Historically, lawyers, especially while still in active legal practice, didn’t serve on corporate boards. Boards typically preferred C-suite executives—whether retired or active—as directors. Attorneys were nonetheless often “in the boardroom” in their role as general counsel or outside counsel, but were not voting members of the board.
Then, beginning 20 or more years ago, as the number and size of nonprofits began to grow, there also grew a widespread perception that the corporate governance of nonprofits was more important than had been recognized previously. Lawyers and law firms increasingly made donations to nonprofits as part of their community service efforts. Lawyers began serving as active board members of nonprofits, and, more recently, on for-profit corporate boards. While there may have been concerns early on by attorneys about liability, those have largely been dealt with by indemnification and exculpation provisions in corporate charters and bylaws, as well as more robust D&O insurance coverage. Attorneys are increasingly interested in serving on boards.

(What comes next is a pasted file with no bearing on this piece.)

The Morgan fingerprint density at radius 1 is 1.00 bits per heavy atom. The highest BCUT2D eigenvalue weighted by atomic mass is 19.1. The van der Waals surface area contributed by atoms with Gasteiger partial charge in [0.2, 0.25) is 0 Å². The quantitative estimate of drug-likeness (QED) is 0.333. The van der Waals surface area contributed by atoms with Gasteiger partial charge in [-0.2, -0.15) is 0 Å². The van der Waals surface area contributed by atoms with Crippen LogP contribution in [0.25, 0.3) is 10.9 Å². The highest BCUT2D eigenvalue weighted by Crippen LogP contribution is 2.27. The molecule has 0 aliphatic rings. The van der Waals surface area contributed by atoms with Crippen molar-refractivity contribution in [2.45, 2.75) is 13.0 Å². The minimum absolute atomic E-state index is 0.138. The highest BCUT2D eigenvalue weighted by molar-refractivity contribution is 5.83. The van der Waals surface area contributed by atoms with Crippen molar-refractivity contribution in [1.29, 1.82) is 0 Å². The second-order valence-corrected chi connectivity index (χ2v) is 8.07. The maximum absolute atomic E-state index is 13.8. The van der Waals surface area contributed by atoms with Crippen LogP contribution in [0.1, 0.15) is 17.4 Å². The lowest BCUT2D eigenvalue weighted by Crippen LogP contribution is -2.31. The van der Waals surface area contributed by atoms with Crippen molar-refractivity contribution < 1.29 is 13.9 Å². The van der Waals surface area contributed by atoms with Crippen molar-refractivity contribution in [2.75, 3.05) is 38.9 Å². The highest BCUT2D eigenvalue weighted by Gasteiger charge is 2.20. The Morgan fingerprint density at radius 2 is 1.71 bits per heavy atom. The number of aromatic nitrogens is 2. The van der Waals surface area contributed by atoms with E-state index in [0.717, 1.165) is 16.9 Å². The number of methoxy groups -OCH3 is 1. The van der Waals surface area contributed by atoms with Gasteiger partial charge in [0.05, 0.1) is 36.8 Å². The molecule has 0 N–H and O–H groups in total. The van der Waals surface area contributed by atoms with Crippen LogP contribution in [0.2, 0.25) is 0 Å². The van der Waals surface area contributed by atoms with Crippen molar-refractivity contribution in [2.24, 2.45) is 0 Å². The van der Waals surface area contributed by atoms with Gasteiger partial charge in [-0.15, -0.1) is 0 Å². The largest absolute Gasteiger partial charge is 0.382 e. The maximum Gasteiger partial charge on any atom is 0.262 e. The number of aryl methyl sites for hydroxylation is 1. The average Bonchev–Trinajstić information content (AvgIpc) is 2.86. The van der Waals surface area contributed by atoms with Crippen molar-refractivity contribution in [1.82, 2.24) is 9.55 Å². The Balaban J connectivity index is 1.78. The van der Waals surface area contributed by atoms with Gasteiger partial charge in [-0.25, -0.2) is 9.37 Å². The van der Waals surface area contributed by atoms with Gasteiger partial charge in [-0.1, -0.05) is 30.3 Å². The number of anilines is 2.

A lawyer can potentially make an important contribution to a board, whether through their experience in the industry in which the company is involved, and/or their understanding of corporate governance and alertness for possible risks. It has been suggested that the growing governance and compliance obligations of companies may make having an attorney as board member a critical asset, but this argument may run counter to the ethical considerations discussed below.
The Practical Lawyer
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